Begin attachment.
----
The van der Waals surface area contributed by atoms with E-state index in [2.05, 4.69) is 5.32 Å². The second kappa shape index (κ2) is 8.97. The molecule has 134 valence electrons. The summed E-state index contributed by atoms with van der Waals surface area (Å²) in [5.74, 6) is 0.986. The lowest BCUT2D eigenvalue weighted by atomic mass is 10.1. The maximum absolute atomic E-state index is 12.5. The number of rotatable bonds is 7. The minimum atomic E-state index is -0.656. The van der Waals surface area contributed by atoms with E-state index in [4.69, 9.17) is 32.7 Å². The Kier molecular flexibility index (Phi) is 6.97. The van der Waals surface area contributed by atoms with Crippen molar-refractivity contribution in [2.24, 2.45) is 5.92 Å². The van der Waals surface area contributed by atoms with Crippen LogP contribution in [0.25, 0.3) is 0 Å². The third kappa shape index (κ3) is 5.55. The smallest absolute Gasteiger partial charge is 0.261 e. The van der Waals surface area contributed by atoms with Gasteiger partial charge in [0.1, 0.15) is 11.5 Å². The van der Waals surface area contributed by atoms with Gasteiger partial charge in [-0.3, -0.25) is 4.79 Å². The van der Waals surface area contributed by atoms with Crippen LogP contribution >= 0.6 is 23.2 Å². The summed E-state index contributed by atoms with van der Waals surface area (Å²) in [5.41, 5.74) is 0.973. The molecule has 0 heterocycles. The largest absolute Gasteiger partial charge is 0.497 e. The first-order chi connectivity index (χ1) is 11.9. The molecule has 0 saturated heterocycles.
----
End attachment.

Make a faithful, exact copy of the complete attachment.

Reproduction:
The van der Waals surface area contributed by atoms with E-state index in [2.05, 4.69) is 5.32 Å². The second kappa shape index (κ2) is 8.97. The molecule has 134 valence electrons. The summed E-state index contributed by atoms with van der Waals surface area (Å²) in [5.74, 6) is 0.986. The lowest BCUT2D eigenvalue weighted by atomic mass is 10.1. The maximum absolute atomic E-state index is 12.5. The number of rotatable bonds is 7. The minimum atomic E-state index is -0.656. The van der Waals surface area contributed by atoms with E-state index in [4.69, 9.17) is 32.7 Å². The Kier molecular flexibility index (Phi) is 6.97. The van der Waals surface area contributed by atoms with Crippen molar-refractivity contribution in [2.24, 2.45) is 5.92 Å². The van der Waals surface area contributed by atoms with Crippen LogP contribution in [0.25, 0.3) is 0 Å². The third kappa shape index (κ3) is 5.55. The smallest absolute Gasteiger partial charge is 0.261 e. The van der Waals surface area contributed by atoms with Gasteiger partial charge in [0.1, 0.15) is 11.5 Å². The van der Waals surface area contributed by atoms with Gasteiger partial charge in [-0.3, -0.25) is 4.79 Å². The van der Waals surface area contributed by atoms with Crippen LogP contribution >= 0.6 is 23.2 Å². The summed E-state index contributed by atoms with van der Waals surface area (Å²) in [5.41, 5.74) is 0.973. The molecule has 0 heterocycles. The largest absolute Gasteiger partial charge is 0.497 e. The first-order chi connectivity index (χ1) is 11.9. The molecule has 0 saturated heterocycles.